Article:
Zahid Abdulla

Changing tides: (W)rapping up taboos in Balochistan

By Zahid Abdulla

At a time when the Baloch music is stagnant and suffering from an inertiawithin itself, the Balochi rap music is becoming a trend. Not only rapping is new in Balochistan, rap songs are also challenging the very basis of the Baloch societal myths and taboos. Although they do seldom conform to them too.

Rap music originally came from African Americans. It’s a form of hip hop. In a rap song, the poetry is chanted with the beats that differentiates it from recitation or chanting of the poetry.

Rap is sung in free style, where thoughts flow freely. Often, but not always, it discusses a socio-political issue.

Balochi rap songs’ origin is traced back to the beginning of this century when internet and smart phones revealed a new world to the Baloch people. The last 15 years have brought so many changing tides within Baloch society that it can also be termed as an era of change. Baloch society, like many others, has never transformed so rapidly in such a short period of time in its entire history. Love for rap songs is one such change.

In one rap song, Sawaal, by an anonymous Baloch girl, who is supposedly based in a European country, extremely criticises the Baloch male-dominated society. It exposes hypocritical tendencies of the Baloch men towards the Baloch women.

“I don’t accept, I don’t accept, I don’t accept such hypocrisy.”
It also says that Baloch society has enslaved its women and they need to be liberated in order to march towards an independent society.

There are a number of such songs on the Lyari gang war. Almost all such songs demonise the gangsters and their destructive role in bringing Lyari on the verge of complete anarchy.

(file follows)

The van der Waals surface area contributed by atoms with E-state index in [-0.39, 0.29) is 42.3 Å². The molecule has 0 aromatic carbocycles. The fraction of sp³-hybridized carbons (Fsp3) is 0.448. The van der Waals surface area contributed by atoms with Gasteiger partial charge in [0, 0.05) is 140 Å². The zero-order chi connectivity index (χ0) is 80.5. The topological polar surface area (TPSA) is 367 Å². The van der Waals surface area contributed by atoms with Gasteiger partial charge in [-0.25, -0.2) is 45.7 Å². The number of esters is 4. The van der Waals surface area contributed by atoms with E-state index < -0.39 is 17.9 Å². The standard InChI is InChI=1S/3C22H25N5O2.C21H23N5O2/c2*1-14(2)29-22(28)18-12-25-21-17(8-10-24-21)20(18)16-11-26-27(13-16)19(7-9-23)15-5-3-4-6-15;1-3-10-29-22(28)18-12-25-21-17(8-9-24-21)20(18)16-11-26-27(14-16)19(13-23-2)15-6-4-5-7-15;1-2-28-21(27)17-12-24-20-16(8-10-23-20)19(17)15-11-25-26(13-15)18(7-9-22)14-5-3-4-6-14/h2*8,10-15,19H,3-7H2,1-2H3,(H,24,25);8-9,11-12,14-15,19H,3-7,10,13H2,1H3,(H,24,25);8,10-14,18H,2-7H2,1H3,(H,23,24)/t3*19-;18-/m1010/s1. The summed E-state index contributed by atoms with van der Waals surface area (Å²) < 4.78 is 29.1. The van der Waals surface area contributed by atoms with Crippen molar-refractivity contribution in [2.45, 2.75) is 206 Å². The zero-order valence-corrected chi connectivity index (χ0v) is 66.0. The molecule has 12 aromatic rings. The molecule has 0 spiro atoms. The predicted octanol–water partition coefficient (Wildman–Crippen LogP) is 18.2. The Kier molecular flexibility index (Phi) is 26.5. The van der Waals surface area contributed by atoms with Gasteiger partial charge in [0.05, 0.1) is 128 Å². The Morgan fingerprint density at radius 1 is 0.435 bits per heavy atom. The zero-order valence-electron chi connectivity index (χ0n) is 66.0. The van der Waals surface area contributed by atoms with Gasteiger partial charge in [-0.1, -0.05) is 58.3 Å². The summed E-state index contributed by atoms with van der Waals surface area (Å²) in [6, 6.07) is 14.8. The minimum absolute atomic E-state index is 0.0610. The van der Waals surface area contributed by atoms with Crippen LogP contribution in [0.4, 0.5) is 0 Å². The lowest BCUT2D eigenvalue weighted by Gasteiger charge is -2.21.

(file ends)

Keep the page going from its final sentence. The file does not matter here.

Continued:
“The mother is worried that her child is missing
Bombs are exploding and bullets being fired
Let’s listen to Lyari’s story in this rap (song)

Many songs reminisce about the “golden past” when Lyari was once a centre of music, sports and literature. From 1950s to late 70s, Lyari was considered the centre for the activities of leftist groups. Poets like Faiz Ahmed Faiz and Gul Khan Naseer could often be seen in gatherings there.

It was also the cradle of the Baloch resistance politics. The Baloch Students Organisation (BSO) originated from there. The modern Balochi music also owes its origin from the now restive Lyari area. Singers like Ustad Sattar, Ustad Shafi and Ustad Dinarzai composed most of their music in this area. Sayad Hashmi – considered to be the Father of Balochi – did most of his works while his stay in Lyari.

The rap songs recall that “golden past” and blame the state of Pakistan for an organised attempt to weaken Baloch society by patronising the gangsters.
There are also songs on the widespread culture of drugs among the Baloch youth in Iran and Pakistan. They curse the druggies and call them as useless members of society.

“Young people, don’t be so miserable after drugs
This thing is useless
Do something big to show to the world
Leave the drugs, friends, don’t waste yourself”

The rappers are also aware of the ongoing conflict between Pakistan and Baloch separatists, who they call as sarmachars. One of song composed by the Lyari Underground is titled as Ryasat o Syasat (The State and its Politics) lashes at the Pakistani state’s policy towards the Baloch people. It mocks Pakistani democracy.